Russian central banker praises 'normal' interest rates — and gives her outlook for oil prices
- The governor of the Central Bank of Russia says other central banks should move toward more normal interest rates
- Elvira Nabiullina's comments come after Federal Reserve Chair Janet Yellen said the U.S. is nearing "neutral" interest rate levels
The head of Russia's central bank applauded the U.S. Federal Reserve's moves toward higher, more historically "normal" interest rates, and called on other central banks to follow suit.
At the same time, Elvira Nabiullina, governor of the Central Bank of Russia, underscored on Thursday that Russia will continue to ease its own rates. Russian interest rates remain stubbornly high at 9 percent.
"Of course I welcome all the normalization of monetary policy. I think monetary policy should be normal. We try to normalize our policy but it's the opposite direction — we are now in an easing cycle — but other countries are in a different way," Nabiullina told CNBC.
Fed Chair Janet Yellen said Wednesday in the first of a two-day address to Congress that interest rates in the U.S. are nearing "neutral" and any further policy tightening would be gradual.
Russia's economy has been hurt by the persistently low oil prices, sanctions imposed by Brussels and Washington, and inflation of 4.4 percent, which remains stubbornly elevated though it has come down from peaks of 17 percent two years ago.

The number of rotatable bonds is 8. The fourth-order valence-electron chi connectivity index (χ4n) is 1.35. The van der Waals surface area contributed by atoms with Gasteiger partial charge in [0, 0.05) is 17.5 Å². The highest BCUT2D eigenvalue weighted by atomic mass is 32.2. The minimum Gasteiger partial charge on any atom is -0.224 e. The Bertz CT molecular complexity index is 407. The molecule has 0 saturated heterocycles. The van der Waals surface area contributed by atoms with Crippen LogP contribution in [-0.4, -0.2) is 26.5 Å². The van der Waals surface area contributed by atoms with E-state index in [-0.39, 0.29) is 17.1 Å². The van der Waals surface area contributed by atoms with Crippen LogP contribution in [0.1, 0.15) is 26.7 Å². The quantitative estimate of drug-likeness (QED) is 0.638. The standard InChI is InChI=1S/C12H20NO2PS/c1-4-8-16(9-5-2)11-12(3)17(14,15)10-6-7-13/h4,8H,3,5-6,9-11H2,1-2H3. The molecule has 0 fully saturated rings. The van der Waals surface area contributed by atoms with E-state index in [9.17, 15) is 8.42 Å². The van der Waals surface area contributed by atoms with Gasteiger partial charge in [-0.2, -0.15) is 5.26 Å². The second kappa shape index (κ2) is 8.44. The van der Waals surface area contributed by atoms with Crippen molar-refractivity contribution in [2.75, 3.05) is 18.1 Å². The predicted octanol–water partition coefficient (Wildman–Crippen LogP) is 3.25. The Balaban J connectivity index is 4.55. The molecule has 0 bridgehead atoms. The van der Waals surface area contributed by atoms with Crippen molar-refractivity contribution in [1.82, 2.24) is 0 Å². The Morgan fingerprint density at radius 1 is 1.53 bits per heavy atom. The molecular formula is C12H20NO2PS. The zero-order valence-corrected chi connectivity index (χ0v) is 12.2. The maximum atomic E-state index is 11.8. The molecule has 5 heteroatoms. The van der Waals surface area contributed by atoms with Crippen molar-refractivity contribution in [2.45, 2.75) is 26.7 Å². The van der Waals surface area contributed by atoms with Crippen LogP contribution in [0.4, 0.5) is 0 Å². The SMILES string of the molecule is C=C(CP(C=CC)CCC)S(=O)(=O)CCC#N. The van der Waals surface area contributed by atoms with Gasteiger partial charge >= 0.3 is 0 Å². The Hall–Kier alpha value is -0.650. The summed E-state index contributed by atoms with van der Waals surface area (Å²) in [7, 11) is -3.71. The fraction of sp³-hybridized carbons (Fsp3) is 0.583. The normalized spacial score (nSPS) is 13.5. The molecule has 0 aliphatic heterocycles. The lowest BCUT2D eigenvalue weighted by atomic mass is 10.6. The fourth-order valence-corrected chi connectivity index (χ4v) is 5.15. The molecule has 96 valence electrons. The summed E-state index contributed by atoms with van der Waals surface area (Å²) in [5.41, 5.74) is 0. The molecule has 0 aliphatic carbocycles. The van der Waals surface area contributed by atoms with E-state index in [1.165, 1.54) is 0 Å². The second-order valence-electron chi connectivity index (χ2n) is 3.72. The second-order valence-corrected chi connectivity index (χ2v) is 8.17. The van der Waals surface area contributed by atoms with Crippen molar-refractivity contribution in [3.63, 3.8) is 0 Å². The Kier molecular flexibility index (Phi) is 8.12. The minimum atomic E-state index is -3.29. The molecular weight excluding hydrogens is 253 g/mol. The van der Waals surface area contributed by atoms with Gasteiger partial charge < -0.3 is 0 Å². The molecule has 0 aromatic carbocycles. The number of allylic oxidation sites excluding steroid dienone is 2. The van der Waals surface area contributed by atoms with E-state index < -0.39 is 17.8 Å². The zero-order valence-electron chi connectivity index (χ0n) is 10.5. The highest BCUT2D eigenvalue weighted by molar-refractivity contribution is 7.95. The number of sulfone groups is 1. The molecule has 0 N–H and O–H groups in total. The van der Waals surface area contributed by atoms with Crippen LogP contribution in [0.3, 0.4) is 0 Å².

Russia saw an inflation spike in June, largely from food prices, but Nabiullina said Russia's central bank is assessing whether this is will be a prolonged theme.
Nabiullina said that when inflation gets to Russia's target of 4 percent, the central bank can start to move toward its "neutral" interest rate target of between 2.5 percent and 3 percent.
Oil markets 'absolutely unclear'
Russia's Central Bank continues to hold a "conservative" baseline scenario for oil prices at $40 a barrel because of what Nabiullina described as a number of "absolutely unclear" factors.
Contributing to that lack of clarity is markets' muted reaction to the extension of an OPEC deal aimed at reducing excess oil supplies — and thereby, it was hoped, boosting prices. The cuts failed to cut into the cost of oil as much as was expected.
"We observed that the reaction of oil markets to this prolongation of the OPEC agreement is a bit different to what markets expected, and the oil price is a bit lower than many expected as a result of this OPEC agreement," Nabiullina said.
"We see many medium-term factors that are absolutely unclear about oil markets. That's why we think we should be conservative in our forecast of oil markets. We think these factors are so changeable that oil markets could stay quite volatile."